In a mixed and uncertain business environment, some companies are more aggressively seeking new pathways to growth.
These days, when it comes to growing your company, it can be both the best of times and the worst of times. A treasurer at a manufacturing company sums up the dilemma many mid-sized businesses are facing, when he says that his firm's biggest challenge now is that "[We have] more opportunities than we have capital."
The good news-they have the opportunities. The bad news-they may not have the capital.
This is one of the takeaways from a survey sponsored by the commercial financing firm CIT and conducted by CFO Research. We asked finance and other senior executives from mid-sized companies (between $25 million and $1 billion in revenues) about their companies' growth plans and the biggest challenges they were facing.
For many companies, finding the right path to growth-or rather, to profitable growth-is itself the challenge. About three-quarters of executives in the survey (77%) agreed that their companies needed to invest more for growth- but almost as many (69%) said they also needed to cut costs to improve profitability.
In fact, 45% of the survey respondents said they were only planning on "moderate" growth, and another 36% believed their companies would be even more conservative (30%), or even would shrink (6%).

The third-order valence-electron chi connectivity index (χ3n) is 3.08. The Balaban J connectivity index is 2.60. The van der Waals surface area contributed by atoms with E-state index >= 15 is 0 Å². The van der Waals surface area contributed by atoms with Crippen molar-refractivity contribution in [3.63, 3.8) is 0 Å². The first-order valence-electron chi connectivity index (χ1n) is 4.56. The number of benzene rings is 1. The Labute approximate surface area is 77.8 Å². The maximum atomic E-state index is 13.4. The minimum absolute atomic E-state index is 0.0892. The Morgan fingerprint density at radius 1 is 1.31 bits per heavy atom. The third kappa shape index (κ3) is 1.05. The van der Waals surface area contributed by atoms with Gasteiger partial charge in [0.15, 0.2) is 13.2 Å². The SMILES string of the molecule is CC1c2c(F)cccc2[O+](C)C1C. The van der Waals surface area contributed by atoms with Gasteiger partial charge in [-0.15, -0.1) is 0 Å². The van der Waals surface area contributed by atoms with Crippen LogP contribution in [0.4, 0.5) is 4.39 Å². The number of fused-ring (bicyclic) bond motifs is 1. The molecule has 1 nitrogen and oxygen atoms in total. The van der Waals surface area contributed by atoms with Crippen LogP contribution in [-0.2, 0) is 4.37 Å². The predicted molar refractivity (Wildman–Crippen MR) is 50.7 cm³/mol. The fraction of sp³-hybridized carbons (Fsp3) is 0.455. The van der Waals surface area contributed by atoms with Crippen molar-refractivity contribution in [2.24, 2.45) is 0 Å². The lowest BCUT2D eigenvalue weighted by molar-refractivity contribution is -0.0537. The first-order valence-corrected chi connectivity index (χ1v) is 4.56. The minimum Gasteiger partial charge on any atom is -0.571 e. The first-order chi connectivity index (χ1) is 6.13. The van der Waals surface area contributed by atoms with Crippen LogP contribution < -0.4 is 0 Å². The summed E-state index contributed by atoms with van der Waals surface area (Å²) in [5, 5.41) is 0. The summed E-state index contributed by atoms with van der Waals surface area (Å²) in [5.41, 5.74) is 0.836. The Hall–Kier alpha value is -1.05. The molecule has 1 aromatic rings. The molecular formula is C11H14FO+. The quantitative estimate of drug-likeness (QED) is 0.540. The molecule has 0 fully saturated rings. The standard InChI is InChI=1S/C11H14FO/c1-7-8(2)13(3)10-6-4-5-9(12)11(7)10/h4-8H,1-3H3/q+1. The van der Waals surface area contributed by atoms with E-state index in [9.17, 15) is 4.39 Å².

These somewhat modest ambitions are reflected in the growth paths finance executives said that they expect their companies to pursue. When asked to pick their top strategies for growth, executives were primarily looking to gain share in their existing businesses (selected by 57% of the survey respondents). Considerably fewer respondents expected to rely on higher-risk strategies, such as developing new products or services (40%), moving into new or adjacent markets (26%), or expanding internationally (16%).
A subset of respondents, however, showed greater ambition. Nearly one in five (19%) characterized their companies' growth plans as "aggressive."
And in many cases, being able to put together a diversified plan to bankroll their ambitions can be what separates the go-getters from the laggards. As the CFO of a company in the wholesale/retail industry noted, "We need to obtain more financing and invest in PP&E [property, plant and equipment] and increase staffing to meet growing demand"-in other words, finding ways to put your money where your ambitions lie.
Middle market companies account for one-third of private sector GDP and employ 25% of the total labor force.
While less visible than both small and large caps and vastly undersupported, middle-market companies are a signi